MONTREAL — A new report by researchers at the Université de Montréal's HEC business school is calling for the end of federal transfers payments to the provinces.
The report published Thursday suggests that ending the health and social transfers — while giving provinces more space to raise tax revenue of their own — could end the "tug of war" between the provinces and the federal government over the money.
Released by the Centre for Productivity and Prosperity – Walter J. Somers Foundation at HEC, the report recommends that equalization payments be maintained and that the Canadian Institute for Health Information be given more power, and turned into a sort of Parliamentary Budget Officer for health care, in an effort the make provincial health-care systems more accountable to the public.
The plan would require political will from both the federal and the provincial governments, said Robert Gagné, the director of the HEC centre and one of the authors of the study.
"There are things we've done historically (that were) more radical than this," Gagné said in an interview. "If the will is there, it's doable. Do they want to do it? That's another question."
He said he worries the current system works for both levels of government, even though the provinces regularly complain about the amount of money they receive.
Under the current system, provincial governments can have their cake and eat it too, he said: "They don't have to bear the burden of taxing, and they receive a cheque from the federal government. The downside of this is the federal government can say, 'I'll send you a smaller cheque.' "
It also allows the federal government to enter into areas of provincial jurisdiction, he said.
The provinces are currently calling for a $28-billion increase in annual federal funding for health care — from $42 billion to $70 billion.
The report suggests Ottawa could end transfer payments and give power over corporate taxation, currently worth a little more than $50 billion, and half the GST, worth $18.7 billion, to the provinces. The total, $68.7 billion. represents almost exactly the amount the provinces are calling for.
"The system is out of balance and a bit unhealthy too," Gagné said, because the capacity of different levels of government in Canada to levy taxes isn't proportionate to their responsibilities.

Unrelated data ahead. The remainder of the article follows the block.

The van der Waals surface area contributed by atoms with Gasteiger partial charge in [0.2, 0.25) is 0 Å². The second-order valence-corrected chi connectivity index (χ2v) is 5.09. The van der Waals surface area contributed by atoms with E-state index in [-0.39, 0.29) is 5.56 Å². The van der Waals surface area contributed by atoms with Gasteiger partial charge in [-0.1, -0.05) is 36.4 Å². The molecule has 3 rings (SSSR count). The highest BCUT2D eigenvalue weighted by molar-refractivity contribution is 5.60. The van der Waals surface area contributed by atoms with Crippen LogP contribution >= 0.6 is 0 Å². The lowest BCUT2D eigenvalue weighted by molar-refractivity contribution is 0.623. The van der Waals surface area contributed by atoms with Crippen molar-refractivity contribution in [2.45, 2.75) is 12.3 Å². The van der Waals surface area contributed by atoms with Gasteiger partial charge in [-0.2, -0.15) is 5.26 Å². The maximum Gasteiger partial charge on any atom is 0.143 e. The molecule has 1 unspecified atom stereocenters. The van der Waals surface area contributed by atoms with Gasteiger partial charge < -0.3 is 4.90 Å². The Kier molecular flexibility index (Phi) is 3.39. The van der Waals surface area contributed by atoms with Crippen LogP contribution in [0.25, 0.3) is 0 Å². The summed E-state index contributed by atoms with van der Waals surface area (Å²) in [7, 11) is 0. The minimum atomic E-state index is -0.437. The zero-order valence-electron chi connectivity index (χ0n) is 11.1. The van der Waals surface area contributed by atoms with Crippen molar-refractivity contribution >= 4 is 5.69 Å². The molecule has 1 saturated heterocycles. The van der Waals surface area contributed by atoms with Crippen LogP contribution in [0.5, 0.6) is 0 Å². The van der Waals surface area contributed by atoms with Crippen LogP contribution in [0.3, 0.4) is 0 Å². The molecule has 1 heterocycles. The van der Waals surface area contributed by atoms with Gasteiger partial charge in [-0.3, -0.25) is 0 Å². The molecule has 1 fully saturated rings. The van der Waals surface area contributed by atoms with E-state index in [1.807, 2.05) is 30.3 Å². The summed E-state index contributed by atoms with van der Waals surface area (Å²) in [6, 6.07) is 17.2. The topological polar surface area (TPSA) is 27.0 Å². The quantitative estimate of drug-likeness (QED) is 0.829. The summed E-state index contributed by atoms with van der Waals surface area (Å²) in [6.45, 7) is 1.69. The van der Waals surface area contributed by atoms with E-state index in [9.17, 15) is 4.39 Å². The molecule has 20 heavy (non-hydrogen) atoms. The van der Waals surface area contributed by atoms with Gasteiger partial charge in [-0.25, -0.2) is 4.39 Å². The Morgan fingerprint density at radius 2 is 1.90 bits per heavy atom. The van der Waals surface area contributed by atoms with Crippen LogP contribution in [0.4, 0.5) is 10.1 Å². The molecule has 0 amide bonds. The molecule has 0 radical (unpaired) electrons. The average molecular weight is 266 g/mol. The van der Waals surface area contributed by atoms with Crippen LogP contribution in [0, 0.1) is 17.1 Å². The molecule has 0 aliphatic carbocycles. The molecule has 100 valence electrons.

The approach would only require the federal government to cede space to the provinces, so that provincial governments can raise the revenue to meet their needs. Gagné said that has happened before. When former prime minister Stephen Harper lowered the GST by two percentage points, Quebec increased its sales tax proportionately.
Gagné said Canada also needs an independent body to keep health-care systems — which consume roughly half of provincial spending — accountable.
"Are we getting value for our money? That's the other big question, and there's no way of knowing right now," he said. "When we are able to evaluate performance, when there is more transparency, systems work better."
Gagné's report also aims to correct the "vocabulary" and false perceptions around fiscal exchanges between Ottawa and the provinces.
"When (Quebec Premier François) Legault says, 'We'll ask for more from the federal government,' be careful. The federal government is nothing more than an intermediary in all this We're asking for more from Canadian taxpayers, including Quebecers," Gagné said.
The same goes for Alberta Premier Jason Kenney, Gagné said.
"Mr. Kenney suggested several months ago that it's Alberta that finances the equalization program. No, it's not Alberta that finances the equalization program," he said. "It's Canadian taxpayers, wherever they are in the country, who fund the equalization program. Words are important because people who don't follow this closely start saying that it's the government of Alberta who sends a cheque to Ottawa to fund daycares in Quebec, which is completely false."
Gagné said that in his proposed system, equalization would continue to ensure that provinces are able to offer comparable services, even if they don't have the same ability to tax corporations.
This report by The Canadian Press was first published May 20, 2021.
Pierre Saint-Arnaud, The Canadian Press